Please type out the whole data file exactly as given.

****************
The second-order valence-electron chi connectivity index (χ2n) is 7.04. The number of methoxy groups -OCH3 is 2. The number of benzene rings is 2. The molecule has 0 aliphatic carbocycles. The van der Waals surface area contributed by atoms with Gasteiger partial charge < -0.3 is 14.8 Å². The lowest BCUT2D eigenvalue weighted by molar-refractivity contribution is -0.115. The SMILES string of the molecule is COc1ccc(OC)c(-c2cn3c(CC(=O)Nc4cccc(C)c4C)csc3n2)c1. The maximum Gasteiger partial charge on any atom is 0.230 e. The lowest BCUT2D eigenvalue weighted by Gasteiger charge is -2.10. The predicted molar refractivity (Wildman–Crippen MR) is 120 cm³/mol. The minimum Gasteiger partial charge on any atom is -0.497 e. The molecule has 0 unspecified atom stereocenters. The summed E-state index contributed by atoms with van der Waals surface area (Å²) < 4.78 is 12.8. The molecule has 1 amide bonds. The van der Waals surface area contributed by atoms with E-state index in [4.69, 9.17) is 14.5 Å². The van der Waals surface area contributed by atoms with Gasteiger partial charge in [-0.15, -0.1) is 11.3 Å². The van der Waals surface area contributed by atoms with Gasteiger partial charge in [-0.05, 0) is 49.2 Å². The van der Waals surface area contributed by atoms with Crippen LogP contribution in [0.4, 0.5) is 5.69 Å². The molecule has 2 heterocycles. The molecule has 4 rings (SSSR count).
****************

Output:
The second-order valence-electron chi connectivity index (χ2n) is 7.04. The number of methoxy groups -OCH3 is 2. The number of benzene rings is 2. The molecule has 0 aliphatic carbocycles. The van der Waals surface area contributed by atoms with Gasteiger partial charge < -0.3 is 14.8 Å². The lowest BCUT2D eigenvalue weighted by molar-refractivity contribution is -0.115. The SMILES string of the molecule is COc1ccc(OC)c(-c2cn3c(CC(=O)Nc4cccc(C)c4C)csc3n2)c1. The maximum Gasteiger partial charge on any atom is 0.230 e. The lowest BCUT2D eigenvalue weighted by Gasteiger charge is -2.10. The predicted molar refractivity (Wildman–Crippen MR) is 120 cm³/mol. The minimum Gasteiger partial charge on any atom is -0.497 e. The molecule has 0 unspecified atom stereocenters. The summed E-state index contributed by atoms with van der Waals surface area (Å²) < 4.78 is 12.8. The molecule has 1 amide bonds. The van der Waals surface area contributed by atoms with E-state index in [4.69, 9.17) is 14.5 Å². The van der Waals surface area contributed by atoms with Gasteiger partial charge in [-0.15, -0.1) is 11.3 Å². The van der Waals surface area contributed by atoms with Gasteiger partial charge in [-0.05, 0) is 49.2 Å². The van der Waals surface area contributed by atoms with Crippen LogP contribution in [0.4, 0.5) is 5.69 Å². The molecule has 2 heterocycles. The molecule has 4 rings (SSSR count).